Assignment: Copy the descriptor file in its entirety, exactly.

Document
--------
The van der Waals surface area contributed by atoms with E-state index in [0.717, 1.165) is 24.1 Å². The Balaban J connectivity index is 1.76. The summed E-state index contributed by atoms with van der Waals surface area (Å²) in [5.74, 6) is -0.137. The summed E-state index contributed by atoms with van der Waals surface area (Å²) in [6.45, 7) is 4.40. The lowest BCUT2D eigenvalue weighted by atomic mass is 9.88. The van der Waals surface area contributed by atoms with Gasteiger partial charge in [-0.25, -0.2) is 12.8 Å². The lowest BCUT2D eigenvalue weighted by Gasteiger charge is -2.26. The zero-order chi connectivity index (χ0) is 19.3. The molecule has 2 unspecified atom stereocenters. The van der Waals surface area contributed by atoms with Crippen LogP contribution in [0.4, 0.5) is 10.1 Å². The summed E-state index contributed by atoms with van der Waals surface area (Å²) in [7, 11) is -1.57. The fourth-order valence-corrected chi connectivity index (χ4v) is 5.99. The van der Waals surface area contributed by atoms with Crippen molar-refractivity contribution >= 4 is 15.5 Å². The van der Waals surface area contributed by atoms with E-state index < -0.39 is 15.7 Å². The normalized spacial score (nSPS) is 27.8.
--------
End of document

The van der Waals surface area contributed by atoms with E-state index in [0.717, 1.165) is 24.1 Å². The Balaban J connectivity index is 1.76. The summed E-state index contributed by atoms with van der Waals surface area (Å²) in [5.74, 6) is -0.137. The summed E-state index contributed by atoms with van der Waals surface area (Å²) in [6.45, 7) is 4.40. The lowest BCUT2D eigenvalue weighted by atomic mass is 9.88. The van der Waals surface area contributed by atoms with Gasteiger partial charge in [-0.25, -0.2) is 12.8 Å². The lowest BCUT2D eigenvalue weighted by Gasteiger charge is -2.26. The zero-order chi connectivity index (χ0) is 19.3. The molecule has 2 unspecified atom stereocenters. The van der Waals surface area contributed by atoms with Crippen LogP contribution in [0.4, 0.5) is 10.1 Å². The summed E-state index contributed by atoms with van der Waals surface area (Å²) in [7, 11) is -1.57. The fourth-order valence-corrected chi connectivity index (χ4v) is 5.99. The van der Waals surface area contributed by atoms with Crippen molar-refractivity contribution >= 4 is 15.5 Å². The van der Waals surface area contributed by atoms with E-state index < -0.39 is 15.7 Å². The normalized spacial score (nSPS) is 27.8.